Unfortunately this has two down sides – the structure of a level means that sometimes there is an interveaning platform that the AI wants to jump “through” but the simulation causes it to land there instead. The other down side is that rounding errors mean you don’t always hit the target exactly, and since my collision is all sub-pixel that means you can miss the edge of the platform by a fraction and end up plummetting to your doom.

The solution is to also calculate the expected time length of the jump and when that time is reached snap the enemy to the target point (and disable all other ground collisions in between). This gives us the best of both approaches – the AI always ends up exactly where it wanted to, but while following a convincing curve. And since we’re doing a proper simulation if something happens during the jump (like we get hit) we can easily turn off the special collision handling and let the physics take over.

On an entirely different note, Deaths (thanks indie gamer) is a really neat idea for a platformer with a twist (and, amusingly, no AI whatsoever). Passive online interaction like this is something I’ve been thinking about for a while but can never manage to come up with an idea where it’s an important part of the gameplay rather than just a novelty – Deaths manages this quite well I think.

Yet More On Behaviour Trees

By JC on July 10th, 2008

So I’ve been going through as much stuff on behaviour trees that I can find to try and figure out whether they’re going to be appropriate for what I’m doing and how they actually work. “Behavior Trees for Next-Gen Game AI” is very comprehensive and well worth a watch if you’re interested (despite my dislike for videos – text is just so much more practical), and I think I can see how it would come together to produce interesting behaviour.

In a way I’m actually feeling a little disappointed – the current game design doesn’t call for massivly complex AI (you are fighting zombies after all) but now i have the urge to switch to something with fewer enemies with a much richer set of behaviours. But that will have to wait, and the current game will give me a chance to walk before I run anyway.

I’m not entirely sure how i’m going to handle interrupted states and animation (like when an enemy gets hit right in the middle of an attack). Currently I’m thinking of having behaviours listen to events, and making them fail and bail out if they take damage. It seems like it would work, but it sounds like it would require handling this event all over the tree, which could get tedious and error prone. On the other hand it might be a good way of intelligently playing different damaged/death animations depending on what we were doing at the time.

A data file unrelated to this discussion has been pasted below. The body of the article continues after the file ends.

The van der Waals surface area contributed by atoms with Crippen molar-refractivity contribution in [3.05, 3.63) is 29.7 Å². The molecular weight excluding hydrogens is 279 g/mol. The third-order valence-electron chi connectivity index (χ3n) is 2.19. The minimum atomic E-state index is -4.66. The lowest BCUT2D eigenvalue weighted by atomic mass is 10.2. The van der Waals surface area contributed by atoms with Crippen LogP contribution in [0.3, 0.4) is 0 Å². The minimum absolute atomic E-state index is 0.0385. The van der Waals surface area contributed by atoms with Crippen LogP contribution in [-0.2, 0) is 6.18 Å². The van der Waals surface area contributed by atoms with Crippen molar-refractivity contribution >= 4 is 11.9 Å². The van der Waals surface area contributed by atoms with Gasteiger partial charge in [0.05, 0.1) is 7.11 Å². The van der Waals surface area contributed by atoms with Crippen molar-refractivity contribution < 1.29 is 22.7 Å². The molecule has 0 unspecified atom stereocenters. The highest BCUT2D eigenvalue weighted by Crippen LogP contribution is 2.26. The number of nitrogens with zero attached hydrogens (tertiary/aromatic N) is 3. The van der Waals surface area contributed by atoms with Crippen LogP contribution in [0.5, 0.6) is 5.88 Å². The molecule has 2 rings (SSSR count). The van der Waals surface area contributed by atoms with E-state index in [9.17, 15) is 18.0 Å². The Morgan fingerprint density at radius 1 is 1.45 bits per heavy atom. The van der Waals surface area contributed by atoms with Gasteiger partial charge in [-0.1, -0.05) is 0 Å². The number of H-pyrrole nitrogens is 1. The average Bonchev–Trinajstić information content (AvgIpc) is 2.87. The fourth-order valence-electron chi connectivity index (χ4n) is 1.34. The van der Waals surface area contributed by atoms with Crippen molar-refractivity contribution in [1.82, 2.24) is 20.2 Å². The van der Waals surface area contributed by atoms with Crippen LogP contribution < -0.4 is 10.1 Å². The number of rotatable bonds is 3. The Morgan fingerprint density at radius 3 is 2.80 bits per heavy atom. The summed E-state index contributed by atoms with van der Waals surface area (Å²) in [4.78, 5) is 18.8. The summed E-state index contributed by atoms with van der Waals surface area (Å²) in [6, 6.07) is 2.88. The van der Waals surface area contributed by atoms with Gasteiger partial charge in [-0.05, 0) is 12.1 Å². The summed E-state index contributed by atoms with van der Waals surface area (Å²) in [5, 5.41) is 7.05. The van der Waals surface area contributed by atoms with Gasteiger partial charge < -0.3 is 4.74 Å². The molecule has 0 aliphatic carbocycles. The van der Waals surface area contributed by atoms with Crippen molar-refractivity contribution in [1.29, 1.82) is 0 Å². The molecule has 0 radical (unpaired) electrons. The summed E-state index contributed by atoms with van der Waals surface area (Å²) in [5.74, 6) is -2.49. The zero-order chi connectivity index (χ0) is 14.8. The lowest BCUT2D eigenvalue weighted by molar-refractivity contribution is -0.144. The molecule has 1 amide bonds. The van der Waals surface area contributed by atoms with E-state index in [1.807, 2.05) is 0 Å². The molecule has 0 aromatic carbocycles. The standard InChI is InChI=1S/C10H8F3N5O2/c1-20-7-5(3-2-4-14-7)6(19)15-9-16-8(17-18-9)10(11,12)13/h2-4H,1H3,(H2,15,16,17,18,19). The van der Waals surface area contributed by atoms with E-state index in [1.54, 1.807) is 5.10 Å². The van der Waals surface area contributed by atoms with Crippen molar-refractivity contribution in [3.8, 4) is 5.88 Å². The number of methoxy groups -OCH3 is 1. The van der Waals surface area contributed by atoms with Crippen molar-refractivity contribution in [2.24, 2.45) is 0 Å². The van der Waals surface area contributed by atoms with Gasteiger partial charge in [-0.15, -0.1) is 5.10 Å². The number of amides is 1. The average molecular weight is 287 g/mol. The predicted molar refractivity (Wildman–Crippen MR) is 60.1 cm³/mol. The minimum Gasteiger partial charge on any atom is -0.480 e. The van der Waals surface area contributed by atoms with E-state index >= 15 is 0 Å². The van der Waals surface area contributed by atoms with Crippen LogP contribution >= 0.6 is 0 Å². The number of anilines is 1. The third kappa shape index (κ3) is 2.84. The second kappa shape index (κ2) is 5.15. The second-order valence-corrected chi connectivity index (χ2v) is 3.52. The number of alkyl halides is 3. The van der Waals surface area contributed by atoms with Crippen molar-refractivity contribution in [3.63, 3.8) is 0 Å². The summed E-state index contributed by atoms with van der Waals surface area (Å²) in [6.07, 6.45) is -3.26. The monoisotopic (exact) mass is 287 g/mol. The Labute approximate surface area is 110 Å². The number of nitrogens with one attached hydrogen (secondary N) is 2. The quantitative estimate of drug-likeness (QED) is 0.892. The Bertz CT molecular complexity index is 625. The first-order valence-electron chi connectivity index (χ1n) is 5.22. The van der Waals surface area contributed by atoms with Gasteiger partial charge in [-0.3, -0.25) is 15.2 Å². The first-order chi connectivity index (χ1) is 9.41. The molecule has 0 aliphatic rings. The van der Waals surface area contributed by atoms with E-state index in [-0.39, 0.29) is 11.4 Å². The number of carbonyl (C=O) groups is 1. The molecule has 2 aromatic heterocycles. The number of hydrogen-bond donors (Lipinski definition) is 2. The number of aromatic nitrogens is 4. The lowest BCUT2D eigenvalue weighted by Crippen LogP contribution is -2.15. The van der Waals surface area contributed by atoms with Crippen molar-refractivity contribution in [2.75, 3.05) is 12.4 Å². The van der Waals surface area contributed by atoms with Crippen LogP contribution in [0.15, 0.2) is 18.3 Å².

Behaviour / AI rambling

By JC on July 7th, 2008

Enemy behaviour in my current (as yet unnamed) game hasn’t come on very far – just a single enemy with a traditional hard-coded finite state machine (done the old-school way, with a big switch statement). Which was initially fine as it let me get some of the more important low-level details into place, but now I’m looking at adding more enemies it’s not looking so hot so something more elaborate is called for.

Ai Game Dev has been in my bookmarks for a while now, and provides a lot of interesting reading. The approach F.E.A.R. takes towards it’s AI is particularly interesting and probably something which would work well, but is a little beyond me at the moment. Instead what’s caught my eye is behaviour trees. In particular it seems to solve a problem that I’ve been having – how to write specific modules of behaviour (like a specific enemy attack) in a way that they can be reused and rearranged rather than having an explicit “next” behaviour.

I’m not sure I entirely understand how it’s all going to fit together with some of the higher level gameplay interactions, but it’s a promising direction. I think I shall leave my current FSM enemy as it is and code up the next enemy as a behaviour tree (or possibly do the same one again) and see what the resulting code is like.

Since I havn’t really done a scrolling beat-em-up before, I’m expecting to take a few wrong turns with the AI before I find something that works. If anyone has any experience to share then feel free to leave a comment.